Sunday, March 2, 2008



By David Gusongoirye

There are no truer circumstances than now to demonstrate the saying that whereas medical personnel bury their mistakes, journalists publicise theirs.
We might occasionally goof up here and there in our daily business, and a call from an embarrassed citizen, or a chastisement from a senior editor, will bring home the fact that a serious error has been published in the day’s edition. But that is absolutely nothing compared to the mother of all goofs that took place last week, in the name of awarding journalistic excellence in Rwanda, where the organisers nullified the awards as not reflecting a proper reflection of developing journalists.

There are so many embarrassing things to point out. One of them is that President Paul Kagame has just appealed to journalists “to stop shooting ourselves in the foot”, as one headline screamed in this very paper. And hardly a week later, lo and behold …!

Even as we journalists trade blame and throw mud at one another, no one will dispute the fact that the idea of recognising journalistic effort is noble, and the recent hiccup should not deter us, but merely be looked at as a teething process in the growing of the media industry in Rwanda.

I refuse to be drawn in the blame game, even as I agree entirely that this ruckus would not have developed, had the 2006 Golden Pen Awards been organised a little better. And this is how we get capital out of the mess.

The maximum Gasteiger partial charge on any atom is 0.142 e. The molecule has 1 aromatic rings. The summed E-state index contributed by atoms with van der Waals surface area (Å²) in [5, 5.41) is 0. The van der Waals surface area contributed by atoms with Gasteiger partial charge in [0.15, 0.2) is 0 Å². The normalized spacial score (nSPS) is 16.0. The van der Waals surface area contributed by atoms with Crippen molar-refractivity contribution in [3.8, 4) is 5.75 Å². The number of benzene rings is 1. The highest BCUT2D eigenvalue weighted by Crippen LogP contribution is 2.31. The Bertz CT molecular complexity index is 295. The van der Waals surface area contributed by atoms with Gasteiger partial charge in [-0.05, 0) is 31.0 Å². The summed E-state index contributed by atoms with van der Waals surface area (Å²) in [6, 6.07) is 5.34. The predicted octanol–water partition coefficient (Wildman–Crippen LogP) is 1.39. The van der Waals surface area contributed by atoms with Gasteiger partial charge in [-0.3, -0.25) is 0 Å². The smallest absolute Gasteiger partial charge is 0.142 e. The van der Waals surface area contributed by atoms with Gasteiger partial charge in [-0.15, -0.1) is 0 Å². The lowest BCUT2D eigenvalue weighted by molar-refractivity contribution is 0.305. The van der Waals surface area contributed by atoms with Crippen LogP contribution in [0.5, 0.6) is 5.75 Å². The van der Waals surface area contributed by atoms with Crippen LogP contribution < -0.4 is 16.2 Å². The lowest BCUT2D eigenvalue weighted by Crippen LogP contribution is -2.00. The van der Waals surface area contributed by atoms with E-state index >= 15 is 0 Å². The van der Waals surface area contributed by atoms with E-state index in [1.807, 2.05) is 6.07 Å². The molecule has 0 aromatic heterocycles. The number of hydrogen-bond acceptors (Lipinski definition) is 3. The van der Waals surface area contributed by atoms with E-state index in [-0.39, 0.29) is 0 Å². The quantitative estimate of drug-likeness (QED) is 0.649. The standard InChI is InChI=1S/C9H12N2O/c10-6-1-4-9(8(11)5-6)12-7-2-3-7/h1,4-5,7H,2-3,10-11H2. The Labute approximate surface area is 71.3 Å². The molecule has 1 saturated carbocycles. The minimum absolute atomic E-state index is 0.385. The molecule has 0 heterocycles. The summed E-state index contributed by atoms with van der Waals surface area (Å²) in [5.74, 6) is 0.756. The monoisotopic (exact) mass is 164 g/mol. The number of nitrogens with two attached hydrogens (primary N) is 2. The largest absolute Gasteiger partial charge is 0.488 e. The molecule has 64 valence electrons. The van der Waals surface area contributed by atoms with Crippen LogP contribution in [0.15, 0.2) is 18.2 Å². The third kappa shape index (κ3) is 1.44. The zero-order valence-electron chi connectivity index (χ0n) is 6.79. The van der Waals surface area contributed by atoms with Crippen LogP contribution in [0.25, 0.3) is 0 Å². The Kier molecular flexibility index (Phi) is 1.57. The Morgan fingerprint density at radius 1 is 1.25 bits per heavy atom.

Rwanda Journalists Association
There is a lot of goodwill to properly direct matters of journalists in this country. The media has been the subject of a major discussion at the recent Akagera Retreat, where all top government officials met to discuss affairs of state in a more pleasant environment than the usual dreary office and parliamentary chambers.
It took no less than the Head of State to affirm that the media is one of the important arms of government, and so should be accorded all the help it needs to perform its duties effectively.

This was a wake-up call for all journalists and media-related bodies to take notice. And indeed some took notice, but not the kind that should have taken the lead.
I am specifically calling attention to the Rwanda Journalists Association (ARJ).
If it is the duty of ARJ to develop good and ethical journalistic practices in this country, it should be active about it. The Golden Pen Awards offers a great opportunity to this august body to say look, this is how we appreciate good writers or other such contributors to the media, and ye young journalists should take note and emulate such examples of writing or presentation.

The ARJ is the official, and to all intents and purposes the only professional, media organisation that should organise such a function. It is assumed to have a fair representation from all over the country and from all the media houses; it is assumed to have a macro-outlook towards media affairs, this outlook completely untainted with other mundane considerations like financial gain or personal career development.

As it was, the ARJ hid behind the tails of a media relations firm, and because it is a passive organisation, it was totally eclipsed and just accepted to go along for the ride, which turned out to be a disastrous ride for all riders.

2007 Golden Pen Awards